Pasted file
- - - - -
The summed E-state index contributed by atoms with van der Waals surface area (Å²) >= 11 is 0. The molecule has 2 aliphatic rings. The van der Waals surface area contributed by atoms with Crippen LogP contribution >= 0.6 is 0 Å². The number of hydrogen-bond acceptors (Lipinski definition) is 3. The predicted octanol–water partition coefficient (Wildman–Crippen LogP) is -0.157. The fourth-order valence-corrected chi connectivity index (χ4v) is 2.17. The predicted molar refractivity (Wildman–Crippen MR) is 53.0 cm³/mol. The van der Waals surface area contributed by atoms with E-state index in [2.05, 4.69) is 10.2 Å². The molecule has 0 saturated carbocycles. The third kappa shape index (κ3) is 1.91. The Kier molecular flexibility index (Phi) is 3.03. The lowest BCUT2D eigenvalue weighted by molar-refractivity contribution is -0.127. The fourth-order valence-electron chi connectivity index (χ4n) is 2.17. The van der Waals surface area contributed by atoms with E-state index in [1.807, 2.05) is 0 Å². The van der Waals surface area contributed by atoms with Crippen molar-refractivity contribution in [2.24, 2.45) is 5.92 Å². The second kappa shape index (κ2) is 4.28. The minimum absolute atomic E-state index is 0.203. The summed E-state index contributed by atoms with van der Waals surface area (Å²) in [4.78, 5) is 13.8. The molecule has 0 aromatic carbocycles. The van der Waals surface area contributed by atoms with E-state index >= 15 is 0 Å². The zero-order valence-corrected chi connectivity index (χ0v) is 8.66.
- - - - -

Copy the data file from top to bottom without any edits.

The summed E-state index contributed by atoms with van der Waals surface area (Å²) >= 11 is 0. The molecule has 2 aliphatic rings. The van der Waals surface area contributed by atoms with Crippen LogP contribution >= 0.6 is 0 Å². The number of hydrogen-bond acceptors (Lipinski definition) is 3. The predicted octanol–water partition coefficient (Wildman–Crippen LogP) is -0.157. The fourth-order valence-corrected chi connectivity index (χ4v) is 2.17. The predicted molar refractivity (Wildman–Crippen MR) is 53.0 cm³/mol. The van der Waals surface area contributed by atoms with E-state index in [2.05, 4.69) is 10.2 Å². The molecule has 0 saturated carbocycles. The third kappa shape index (κ3) is 1.91. The Kier molecular flexibility index (Phi) is 3.03. The lowest BCUT2D eigenvalue weighted by molar-refractivity contribution is -0.127. The fourth-order valence-electron chi connectivity index (χ4n) is 2.17. The van der Waals surface area contributed by atoms with E-state index in [1.807, 2.05) is 0 Å². The van der Waals surface area contributed by atoms with Crippen molar-refractivity contribution in [2.24, 2.45) is 5.92 Å². The second kappa shape index (κ2) is 4.28. The minimum absolute atomic E-state index is 0.203. The summed E-state index contributed by atoms with van der Waals surface area (Å²) in [4.78, 5) is 13.8. The molecule has 0 aromatic carbocycles. The van der Waals surface area contributed by atoms with E-state index >= 15 is 0 Å². The zero-order valence-corrected chi connectivity index (χ0v) is 8.66.